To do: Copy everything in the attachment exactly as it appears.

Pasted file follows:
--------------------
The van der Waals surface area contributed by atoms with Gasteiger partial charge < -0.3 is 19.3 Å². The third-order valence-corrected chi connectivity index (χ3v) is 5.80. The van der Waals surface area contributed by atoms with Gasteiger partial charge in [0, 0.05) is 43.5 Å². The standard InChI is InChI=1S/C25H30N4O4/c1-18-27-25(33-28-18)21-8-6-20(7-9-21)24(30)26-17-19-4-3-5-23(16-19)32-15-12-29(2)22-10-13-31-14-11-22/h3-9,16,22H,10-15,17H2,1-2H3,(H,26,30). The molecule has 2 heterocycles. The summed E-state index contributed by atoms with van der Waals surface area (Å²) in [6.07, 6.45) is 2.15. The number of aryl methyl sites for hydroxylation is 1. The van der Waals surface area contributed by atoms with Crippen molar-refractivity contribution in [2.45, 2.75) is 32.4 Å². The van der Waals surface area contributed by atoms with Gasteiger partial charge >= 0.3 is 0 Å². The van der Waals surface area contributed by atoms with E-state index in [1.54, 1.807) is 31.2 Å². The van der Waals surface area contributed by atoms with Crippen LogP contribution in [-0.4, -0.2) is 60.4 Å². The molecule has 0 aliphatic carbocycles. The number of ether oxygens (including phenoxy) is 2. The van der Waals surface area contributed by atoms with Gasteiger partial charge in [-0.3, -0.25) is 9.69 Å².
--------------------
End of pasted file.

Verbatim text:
The van der Waals surface area contributed by atoms with Gasteiger partial charge < -0.3 is 19.3 Å². The third-order valence-corrected chi connectivity index (χ3v) is 5.80. The van der Waals surface area contributed by atoms with Gasteiger partial charge in [0, 0.05) is 43.5 Å². The standard InChI is InChI=1S/C25H30N4O4/c1-18-27-25(33-28-18)21-8-6-20(7-9-21)24(30)26-17-19-4-3-5-23(16-19)32-15-12-29(2)22-10-13-31-14-11-22/h3-9,16,22H,10-15,17H2,1-2H3,(H,26,30). The molecule has 2 heterocycles. The summed E-state index contributed by atoms with van der Waals surface area (Å²) in [6.07, 6.45) is 2.15. The number of aryl methyl sites for hydroxylation is 1. The van der Waals surface area contributed by atoms with Crippen molar-refractivity contribution in [2.45, 2.75) is 32.4 Å². The van der Waals surface area contributed by atoms with Gasteiger partial charge >= 0.3 is 0 Å². The van der Waals surface area contributed by atoms with E-state index in [1.54, 1.807) is 31.2 Å². The van der Waals surface area contributed by atoms with Crippen LogP contribution in [-0.4, -0.2) is 60.4 Å². The molecule has 0 aliphatic carbocycles. The number of ether oxygens (including phenoxy) is 2. The van der Waals surface area contributed by atoms with Gasteiger partial charge in [-0.3, -0.25) is 9.69 Å².